Building the Wings
Making the Wing Ribs
Rib Blanks First, the parts must be laid out and cut from the appropriate gauge of aluminum.
Rib BlanksFor some parts is is easier to cut one to the exact size then trace around it to make the remainders.
(photo date June 10, 2000)
Rib Form Blocks Next, the aluminum rib blanks are clamped against plywood rib form blocks.
(photo date June 10, 2000)
Rib Forming The flanges are hammered down around the plywood rib form blocks.
Nose Rib The shaped part is removed from the plywood form block.
(photo date February 25, 2001)
Hand Seamer Sometimes the hammered flange needs to be straightened or bent further with a hand seamer.
(photo date June 13, 2000)
Fluting formed ribs Since the bent edge of a curved flange is a longer length then that of the bend itself, the part will warp. Fluting, which is carefully placing "crimps" in the metal, will shorten the flange, straightening the part.
(photo date December 11, 2001)
Rib with holes Lightening holes are then cut into the formed rib blanks.
(photo date June 13, 2000)
Flanging holes The lightening holes are then flanged either by hand as shown at left or with a pressed die to stiffen the part.
(photo date April 7, 2001)
Assembling the Wings
Wing Skeleton The wing ribs and spars are carefully aligned and then drilled. The pieces are temporarily held together by clecos, which are the brass-colored or black pins.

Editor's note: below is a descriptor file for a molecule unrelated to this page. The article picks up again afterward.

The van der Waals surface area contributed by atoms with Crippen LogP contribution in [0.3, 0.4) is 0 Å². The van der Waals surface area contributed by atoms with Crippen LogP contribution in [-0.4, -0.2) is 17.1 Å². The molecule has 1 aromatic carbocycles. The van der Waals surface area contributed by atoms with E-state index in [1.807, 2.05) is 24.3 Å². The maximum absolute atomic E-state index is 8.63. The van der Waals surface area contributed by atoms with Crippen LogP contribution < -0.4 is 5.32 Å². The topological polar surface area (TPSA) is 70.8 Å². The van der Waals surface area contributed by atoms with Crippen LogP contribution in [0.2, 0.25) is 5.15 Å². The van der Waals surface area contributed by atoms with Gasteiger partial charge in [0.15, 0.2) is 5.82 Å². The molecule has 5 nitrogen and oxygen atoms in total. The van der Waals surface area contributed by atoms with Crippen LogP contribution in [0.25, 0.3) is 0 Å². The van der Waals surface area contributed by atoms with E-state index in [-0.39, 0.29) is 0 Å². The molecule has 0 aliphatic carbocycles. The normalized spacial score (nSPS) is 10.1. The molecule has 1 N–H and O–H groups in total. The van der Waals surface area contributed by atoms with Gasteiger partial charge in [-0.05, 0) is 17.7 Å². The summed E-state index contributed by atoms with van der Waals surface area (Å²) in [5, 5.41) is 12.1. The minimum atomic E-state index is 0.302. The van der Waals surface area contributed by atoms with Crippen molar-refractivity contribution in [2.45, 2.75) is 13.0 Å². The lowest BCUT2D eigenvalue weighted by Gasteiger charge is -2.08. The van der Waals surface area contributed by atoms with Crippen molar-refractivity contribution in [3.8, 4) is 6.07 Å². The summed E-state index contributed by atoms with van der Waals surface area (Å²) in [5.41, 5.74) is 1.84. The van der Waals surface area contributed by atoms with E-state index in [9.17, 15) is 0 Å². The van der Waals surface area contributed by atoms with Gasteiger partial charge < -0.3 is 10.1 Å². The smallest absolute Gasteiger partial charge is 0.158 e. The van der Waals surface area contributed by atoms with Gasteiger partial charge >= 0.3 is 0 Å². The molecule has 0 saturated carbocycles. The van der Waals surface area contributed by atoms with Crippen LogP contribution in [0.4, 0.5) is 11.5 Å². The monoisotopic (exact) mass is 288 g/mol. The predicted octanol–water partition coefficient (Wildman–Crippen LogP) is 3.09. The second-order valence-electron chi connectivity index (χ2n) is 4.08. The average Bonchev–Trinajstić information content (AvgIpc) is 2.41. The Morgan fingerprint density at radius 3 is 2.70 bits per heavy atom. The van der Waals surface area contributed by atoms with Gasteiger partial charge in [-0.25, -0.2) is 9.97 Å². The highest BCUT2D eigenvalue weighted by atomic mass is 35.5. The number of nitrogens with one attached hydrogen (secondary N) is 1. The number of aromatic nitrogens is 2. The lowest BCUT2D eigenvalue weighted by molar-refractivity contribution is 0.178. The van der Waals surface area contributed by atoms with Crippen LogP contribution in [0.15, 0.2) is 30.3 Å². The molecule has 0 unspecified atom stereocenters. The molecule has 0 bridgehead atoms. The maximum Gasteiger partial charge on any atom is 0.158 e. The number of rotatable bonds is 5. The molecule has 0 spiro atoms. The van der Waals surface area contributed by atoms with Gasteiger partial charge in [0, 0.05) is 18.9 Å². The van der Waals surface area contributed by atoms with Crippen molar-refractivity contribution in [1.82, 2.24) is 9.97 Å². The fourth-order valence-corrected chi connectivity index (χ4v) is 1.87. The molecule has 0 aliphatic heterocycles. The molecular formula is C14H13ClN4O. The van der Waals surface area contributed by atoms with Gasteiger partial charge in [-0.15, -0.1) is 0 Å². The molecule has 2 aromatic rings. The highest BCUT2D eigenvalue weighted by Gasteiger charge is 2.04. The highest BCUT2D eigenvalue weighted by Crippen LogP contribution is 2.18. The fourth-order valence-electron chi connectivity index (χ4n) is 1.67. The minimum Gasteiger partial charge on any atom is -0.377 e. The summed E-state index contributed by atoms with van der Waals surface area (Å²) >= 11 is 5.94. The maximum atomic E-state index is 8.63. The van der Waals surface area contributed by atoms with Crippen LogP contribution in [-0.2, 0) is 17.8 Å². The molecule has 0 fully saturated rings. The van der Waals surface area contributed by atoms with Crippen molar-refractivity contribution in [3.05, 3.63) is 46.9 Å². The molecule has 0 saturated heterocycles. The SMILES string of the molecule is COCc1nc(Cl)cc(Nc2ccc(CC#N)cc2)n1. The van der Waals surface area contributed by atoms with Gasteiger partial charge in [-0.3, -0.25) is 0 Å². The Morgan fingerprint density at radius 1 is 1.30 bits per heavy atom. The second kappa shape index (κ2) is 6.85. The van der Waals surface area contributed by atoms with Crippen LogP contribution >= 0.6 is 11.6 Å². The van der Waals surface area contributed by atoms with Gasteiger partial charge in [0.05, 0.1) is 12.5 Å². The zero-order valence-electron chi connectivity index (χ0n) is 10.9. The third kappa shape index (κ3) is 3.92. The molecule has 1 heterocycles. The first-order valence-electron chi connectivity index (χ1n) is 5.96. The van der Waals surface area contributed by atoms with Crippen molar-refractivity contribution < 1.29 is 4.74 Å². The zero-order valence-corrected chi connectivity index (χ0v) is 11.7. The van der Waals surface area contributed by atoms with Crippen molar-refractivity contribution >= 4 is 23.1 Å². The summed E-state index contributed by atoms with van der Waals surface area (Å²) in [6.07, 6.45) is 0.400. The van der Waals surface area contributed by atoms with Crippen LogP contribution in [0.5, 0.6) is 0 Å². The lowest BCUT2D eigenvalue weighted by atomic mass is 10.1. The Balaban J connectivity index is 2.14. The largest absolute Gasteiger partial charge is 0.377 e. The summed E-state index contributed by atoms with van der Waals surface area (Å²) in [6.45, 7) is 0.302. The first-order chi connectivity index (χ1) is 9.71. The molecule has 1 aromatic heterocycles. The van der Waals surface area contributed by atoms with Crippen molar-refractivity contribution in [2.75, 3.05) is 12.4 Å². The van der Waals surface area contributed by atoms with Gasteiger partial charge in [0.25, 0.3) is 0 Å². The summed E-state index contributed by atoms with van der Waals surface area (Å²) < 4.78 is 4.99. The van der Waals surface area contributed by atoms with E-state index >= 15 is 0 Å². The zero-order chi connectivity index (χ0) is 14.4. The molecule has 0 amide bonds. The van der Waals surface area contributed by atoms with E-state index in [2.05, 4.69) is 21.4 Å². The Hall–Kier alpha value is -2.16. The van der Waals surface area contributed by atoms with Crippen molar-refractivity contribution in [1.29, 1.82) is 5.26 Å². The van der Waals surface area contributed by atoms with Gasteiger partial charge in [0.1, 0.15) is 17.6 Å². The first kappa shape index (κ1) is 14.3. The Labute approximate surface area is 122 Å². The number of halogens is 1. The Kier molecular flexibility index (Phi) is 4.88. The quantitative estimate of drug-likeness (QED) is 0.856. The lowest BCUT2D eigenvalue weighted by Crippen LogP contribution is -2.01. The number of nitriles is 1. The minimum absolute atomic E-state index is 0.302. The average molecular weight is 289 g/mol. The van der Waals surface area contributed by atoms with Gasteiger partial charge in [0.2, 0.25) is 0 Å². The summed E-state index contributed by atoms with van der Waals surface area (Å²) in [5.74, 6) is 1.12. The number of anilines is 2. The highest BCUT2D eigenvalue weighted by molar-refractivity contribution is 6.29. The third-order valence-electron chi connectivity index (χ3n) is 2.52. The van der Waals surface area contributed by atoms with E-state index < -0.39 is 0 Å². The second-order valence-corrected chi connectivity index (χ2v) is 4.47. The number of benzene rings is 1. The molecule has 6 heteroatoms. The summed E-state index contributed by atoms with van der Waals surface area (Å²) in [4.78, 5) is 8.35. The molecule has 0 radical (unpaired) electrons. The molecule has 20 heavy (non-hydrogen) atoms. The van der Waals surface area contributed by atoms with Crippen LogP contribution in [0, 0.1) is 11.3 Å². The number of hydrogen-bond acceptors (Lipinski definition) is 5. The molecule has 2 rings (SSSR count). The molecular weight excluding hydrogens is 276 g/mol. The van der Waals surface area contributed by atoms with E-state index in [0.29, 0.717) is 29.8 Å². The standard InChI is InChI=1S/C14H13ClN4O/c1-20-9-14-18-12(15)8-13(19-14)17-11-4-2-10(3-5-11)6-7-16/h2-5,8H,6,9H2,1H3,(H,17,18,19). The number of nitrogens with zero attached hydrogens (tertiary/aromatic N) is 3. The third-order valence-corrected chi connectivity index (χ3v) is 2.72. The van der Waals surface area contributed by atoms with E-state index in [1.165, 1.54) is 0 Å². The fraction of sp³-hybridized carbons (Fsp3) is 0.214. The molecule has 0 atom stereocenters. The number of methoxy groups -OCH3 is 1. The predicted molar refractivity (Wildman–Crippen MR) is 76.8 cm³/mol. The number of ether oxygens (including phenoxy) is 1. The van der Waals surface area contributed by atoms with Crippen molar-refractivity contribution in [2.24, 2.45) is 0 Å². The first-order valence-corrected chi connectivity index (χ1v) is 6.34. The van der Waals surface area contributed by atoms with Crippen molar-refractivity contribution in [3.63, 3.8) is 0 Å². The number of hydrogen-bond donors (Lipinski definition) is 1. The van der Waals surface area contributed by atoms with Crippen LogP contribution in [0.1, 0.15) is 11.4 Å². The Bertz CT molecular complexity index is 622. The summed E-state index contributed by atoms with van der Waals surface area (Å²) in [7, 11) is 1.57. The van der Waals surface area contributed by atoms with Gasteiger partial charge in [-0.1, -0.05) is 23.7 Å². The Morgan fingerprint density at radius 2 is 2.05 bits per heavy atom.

(photo date July 28, 2001)
Rib Stiffeners The flimsy, lightweight ribs are stiffened with small pieces of bent aluminum angles.
(photo date July 28, 2001)
Spar Doubler Likewise, the spar is strengthened with lightweight doublers.
(photo date July 28, 2001)
Fuel Tank Brackets Brackets are added for installing the fuel tanks in the wings.
Fuel Tank The fuel tanks are covered with cork then installed into the wing.
(photo date June 20, 2002)
Fuel Sending Unit The fuel sending unit is installed into the fuel tank and wired to the fuel gauges.
primer paint Parts are primer painted wherever they will be joined to another part.
(photo date September 22, 2001)
Bending Nose Skin The wing's nose skin (leading edge skin) is rough formed by bending it around a piece of pipe.
Wing Straps The wing is the covered with its metal skins. The nose skin must be tightly pulled into place by ratchet straps.
Skinning the Wing Sometimes scrap boards are needed to help the straps hold the skin in place, and keep the straps from crushing the wing. Notice the wire hanging out of the wing; it is for the position lights. All wires must be in place before the wing is riveted shut!
(photo date June 6, 2002)
Fitting the Wing Tips The wing skins must be trimmed to fit the wing tips. It is very important to be extra careful at this step so that the entire wing is not ruined by careless trimming.
Wing Racks The finished wings are stored out of the way on wing racks.
making centering punches The wings are attached to the center spar with bolts and splice plates. The splice plate holes must accurately line up so here I am making a centering punch from a piece of rod using my drill press and an angle grinder.
Installing the Wings
Installing the wings Finally, there is room in the hangar! The wings are bolted to the fuselage center wing section.
(photo date March 28, 2004)
Wing splice The wing's leading edge skins need splice plates.
(photo date March 28, 2004)
Leading edge splice The leading edge splice plates are cleco'd to the wings.
(photo date March 31, 2004)
Leading edge splice cover The leading edge splice gap is covered with a formed cover strip.
(photo date September 21, 2004)

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